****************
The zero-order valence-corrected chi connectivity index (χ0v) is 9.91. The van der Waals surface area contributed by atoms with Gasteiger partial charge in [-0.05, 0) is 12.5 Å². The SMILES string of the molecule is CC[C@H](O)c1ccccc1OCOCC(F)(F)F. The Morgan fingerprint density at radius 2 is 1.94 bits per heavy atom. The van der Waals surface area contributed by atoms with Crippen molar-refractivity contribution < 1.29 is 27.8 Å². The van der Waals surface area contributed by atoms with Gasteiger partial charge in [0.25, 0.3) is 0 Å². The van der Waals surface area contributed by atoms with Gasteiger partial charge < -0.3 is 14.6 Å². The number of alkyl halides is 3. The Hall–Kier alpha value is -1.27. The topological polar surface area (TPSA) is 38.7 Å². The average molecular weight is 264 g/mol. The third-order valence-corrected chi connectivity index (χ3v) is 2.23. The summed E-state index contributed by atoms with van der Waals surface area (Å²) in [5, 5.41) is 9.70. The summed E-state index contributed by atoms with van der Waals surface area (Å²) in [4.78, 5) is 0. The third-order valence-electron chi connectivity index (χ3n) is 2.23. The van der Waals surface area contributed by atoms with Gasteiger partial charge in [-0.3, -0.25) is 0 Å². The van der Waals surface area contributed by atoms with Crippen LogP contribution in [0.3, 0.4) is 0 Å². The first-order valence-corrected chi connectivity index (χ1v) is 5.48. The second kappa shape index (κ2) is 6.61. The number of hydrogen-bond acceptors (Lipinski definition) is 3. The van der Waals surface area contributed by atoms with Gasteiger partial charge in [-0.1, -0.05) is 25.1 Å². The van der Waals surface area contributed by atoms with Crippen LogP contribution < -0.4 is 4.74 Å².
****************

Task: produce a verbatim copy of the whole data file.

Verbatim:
The zero-order valence-corrected chi connectivity index (χ0v) is 9.91. The van der Waals surface area contributed by atoms with Gasteiger partial charge in [-0.05, 0) is 12.5 Å². The SMILES string of the molecule is CC[C@H](O)c1ccccc1OCOCC(F)(F)F. The Morgan fingerprint density at radius 2 is 1.94 bits per heavy atom. The van der Waals surface area contributed by atoms with Crippen molar-refractivity contribution < 1.29 is 27.8 Å². The van der Waals surface area contributed by atoms with Gasteiger partial charge in [0.25, 0.3) is 0 Å². The van der Waals surface area contributed by atoms with Gasteiger partial charge < -0.3 is 14.6 Å². The number of alkyl halides is 3. The Hall–Kier alpha value is -1.27. The topological polar surface area (TPSA) is 38.7 Å². The average molecular weight is 264 g/mol. The third-order valence-corrected chi connectivity index (χ3v) is 2.23. The summed E-state index contributed by atoms with van der Waals surface area (Å²) in [5, 5.41) is 9.70. The summed E-state index contributed by atoms with van der Waals surface area (Å²) in [4.78, 5) is 0. The third-order valence-electron chi connectivity index (χ3n) is 2.23. The van der Waals surface area contributed by atoms with Gasteiger partial charge in [-0.3, -0.25) is 0 Å². The van der Waals surface area contributed by atoms with Crippen LogP contribution in [0.3, 0.4) is 0 Å². The first-order valence-corrected chi connectivity index (χ1v) is 5.48. The second kappa shape index (κ2) is 6.61. The number of hydrogen-bond acceptors (Lipinski definition) is 3. The van der Waals surface area contributed by atoms with Gasteiger partial charge in [-0.1, -0.05) is 25.1 Å². The van der Waals surface area contributed by atoms with Crippen LogP contribution < -0.4 is 4.74 Å².